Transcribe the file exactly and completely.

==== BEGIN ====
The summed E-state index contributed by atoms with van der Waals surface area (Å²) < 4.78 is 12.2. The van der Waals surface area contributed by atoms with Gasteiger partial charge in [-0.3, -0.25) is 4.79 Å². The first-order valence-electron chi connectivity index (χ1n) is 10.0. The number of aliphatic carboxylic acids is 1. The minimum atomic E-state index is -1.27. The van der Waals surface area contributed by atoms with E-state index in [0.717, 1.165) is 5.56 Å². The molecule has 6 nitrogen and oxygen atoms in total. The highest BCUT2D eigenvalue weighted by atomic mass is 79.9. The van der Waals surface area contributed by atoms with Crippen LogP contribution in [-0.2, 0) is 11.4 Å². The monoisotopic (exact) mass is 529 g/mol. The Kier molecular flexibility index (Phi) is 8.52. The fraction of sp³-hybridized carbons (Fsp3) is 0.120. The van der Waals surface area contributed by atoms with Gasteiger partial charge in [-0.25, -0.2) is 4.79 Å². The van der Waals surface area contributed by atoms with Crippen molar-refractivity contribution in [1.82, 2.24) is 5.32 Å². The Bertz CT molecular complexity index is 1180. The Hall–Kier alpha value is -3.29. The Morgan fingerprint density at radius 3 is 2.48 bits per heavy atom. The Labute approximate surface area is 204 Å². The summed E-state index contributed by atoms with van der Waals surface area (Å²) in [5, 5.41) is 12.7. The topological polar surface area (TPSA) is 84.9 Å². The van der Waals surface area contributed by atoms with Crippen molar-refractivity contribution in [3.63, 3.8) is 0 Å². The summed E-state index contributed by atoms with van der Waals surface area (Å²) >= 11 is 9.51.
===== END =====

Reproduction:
The summed E-state index contributed by atoms with van der Waals surface area (Å²) < 4.78 is 12.2. The van der Waals surface area contributed by atoms with Gasteiger partial charge in [-0.3, -0.25) is 4.79 Å². The first-order valence-electron chi connectivity index (χ1n) is 10.0. The number of aliphatic carboxylic acids is 1. The minimum atomic E-state index is -1.27. The van der Waals surface area contributed by atoms with E-state index in [0.717, 1.165) is 5.56 Å². The molecule has 6 nitrogen and oxygen atoms in total. The highest BCUT2D eigenvalue weighted by atomic mass is 79.9. The van der Waals surface area contributed by atoms with Crippen LogP contribution in [-0.2, 0) is 11.4 Å². The monoisotopic (exact) mass is 529 g/mol. The Kier molecular flexibility index (Phi) is 8.52. The fraction of sp³-hybridized carbons (Fsp3) is 0.120. The van der Waals surface area contributed by atoms with Gasteiger partial charge in [-0.25, -0.2) is 4.79 Å². The van der Waals surface area contributed by atoms with Crippen molar-refractivity contribution in [1.82, 2.24) is 5.32 Å². The Bertz CT molecular complexity index is 1180. The Hall–Kier alpha value is -3.29. The Morgan fingerprint density at radius 3 is 2.48 bits per heavy atom. The Labute approximate surface area is 204 Å². The summed E-state index contributed by atoms with van der Waals surface area (Å²) in [5, 5.41) is 12.7. The topological polar surface area (TPSA) is 84.9 Å². The van der Waals surface area contributed by atoms with Crippen molar-refractivity contribution in [3.63, 3.8) is 0 Å². The summed E-state index contributed by atoms with van der Waals surface area (Å²) >= 11 is 9.51.